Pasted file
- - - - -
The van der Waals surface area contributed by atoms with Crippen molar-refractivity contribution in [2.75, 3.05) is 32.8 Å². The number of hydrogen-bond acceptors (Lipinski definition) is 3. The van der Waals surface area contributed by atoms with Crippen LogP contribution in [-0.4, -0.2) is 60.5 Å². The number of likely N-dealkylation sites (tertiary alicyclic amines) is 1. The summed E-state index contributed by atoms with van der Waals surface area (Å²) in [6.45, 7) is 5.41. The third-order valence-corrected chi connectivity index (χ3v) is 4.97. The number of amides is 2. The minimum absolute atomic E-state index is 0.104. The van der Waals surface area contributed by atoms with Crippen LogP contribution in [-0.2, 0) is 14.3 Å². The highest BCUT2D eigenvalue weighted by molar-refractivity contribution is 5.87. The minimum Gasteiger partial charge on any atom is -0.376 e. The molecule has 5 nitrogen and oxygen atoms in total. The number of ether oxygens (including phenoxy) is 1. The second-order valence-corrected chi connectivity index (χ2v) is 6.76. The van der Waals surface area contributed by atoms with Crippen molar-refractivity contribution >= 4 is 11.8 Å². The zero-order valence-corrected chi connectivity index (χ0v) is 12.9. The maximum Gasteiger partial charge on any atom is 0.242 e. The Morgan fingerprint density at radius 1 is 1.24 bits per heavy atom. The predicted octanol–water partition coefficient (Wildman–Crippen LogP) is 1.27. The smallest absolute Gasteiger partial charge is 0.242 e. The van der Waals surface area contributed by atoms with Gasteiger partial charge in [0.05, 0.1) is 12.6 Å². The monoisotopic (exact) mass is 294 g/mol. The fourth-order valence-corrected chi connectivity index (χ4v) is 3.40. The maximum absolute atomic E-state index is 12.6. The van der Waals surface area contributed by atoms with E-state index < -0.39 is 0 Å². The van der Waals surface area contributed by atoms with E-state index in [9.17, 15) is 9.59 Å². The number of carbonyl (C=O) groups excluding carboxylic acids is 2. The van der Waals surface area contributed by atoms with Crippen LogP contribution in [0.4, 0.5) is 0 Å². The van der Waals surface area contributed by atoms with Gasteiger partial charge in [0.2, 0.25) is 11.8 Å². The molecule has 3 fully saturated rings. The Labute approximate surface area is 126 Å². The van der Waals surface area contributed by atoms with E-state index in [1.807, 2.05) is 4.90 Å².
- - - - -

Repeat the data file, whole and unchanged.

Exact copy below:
The van der Waals surface area contributed by atoms with Crippen molar-refractivity contribution in [2.75, 3.05) is 32.8 Å². The number of hydrogen-bond acceptors (Lipinski definition) is 3. The van der Waals surface area contributed by atoms with Crippen LogP contribution in [-0.4, -0.2) is 60.5 Å². The number of likely N-dealkylation sites (tertiary alicyclic amines) is 1. The summed E-state index contributed by atoms with van der Waals surface area (Å²) in [6.45, 7) is 5.41. The third-order valence-corrected chi connectivity index (χ3v) is 4.97. The number of amides is 2. The minimum absolute atomic E-state index is 0.104. The van der Waals surface area contributed by atoms with Crippen LogP contribution in [-0.2, 0) is 14.3 Å². The highest BCUT2D eigenvalue weighted by molar-refractivity contribution is 5.87. The minimum Gasteiger partial charge on any atom is -0.376 e. The molecule has 5 nitrogen and oxygen atoms in total. The number of ether oxygens (including phenoxy) is 1. The second-order valence-corrected chi connectivity index (χ2v) is 6.76. The van der Waals surface area contributed by atoms with Crippen molar-refractivity contribution >= 4 is 11.8 Å². The zero-order valence-corrected chi connectivity index (χ0v) is 12.9. The maximum Gasteiger partial charge on any atom is 0.242 e. The Morgan fingerprint density at radius 1 is 1.24 bits per heavy atom. The predicted octanol–water partition coefficient (Wildman–Crippen LogP) is 1.27. The smallest absolute Gasteiger partial charge is 0.242 e. The van der Waals surface area contributed by atoms with Gasteiger partial charge in [0.05, 0.1) is 12.6 Å². The monoisotopic (exact) mass is 294 g/mol. The fourth-order valence-corrected chi connectivity index (χ4v) is 3.40. The maximum absolute atomic E-state index is 12.6. The van der Waals surface area contributed by atoms with E-state index < -0.39 is 0 Å². The van der Waals surface area contributed by atoms with E-state index in [9.17, 15) is 9.59 Å². The number of carbonyl (C=O) groups excluding carboxylic acids is 2. The van der Waals surface area contributed by atoms with Crippen LogP contribution in [0.4, 0.5) is 0 Å². The van der Waals surface area contributed by atoms with Gasteiger partial charge in [0.2, 0.25) is 11.8 Å². The molecule has 3 fully saturated rings. The Labute approximate surface area is 126 Å². The van der Waals surface area contributed by atoms with E-state index in [1.807, 2.05) is 4.90 Å².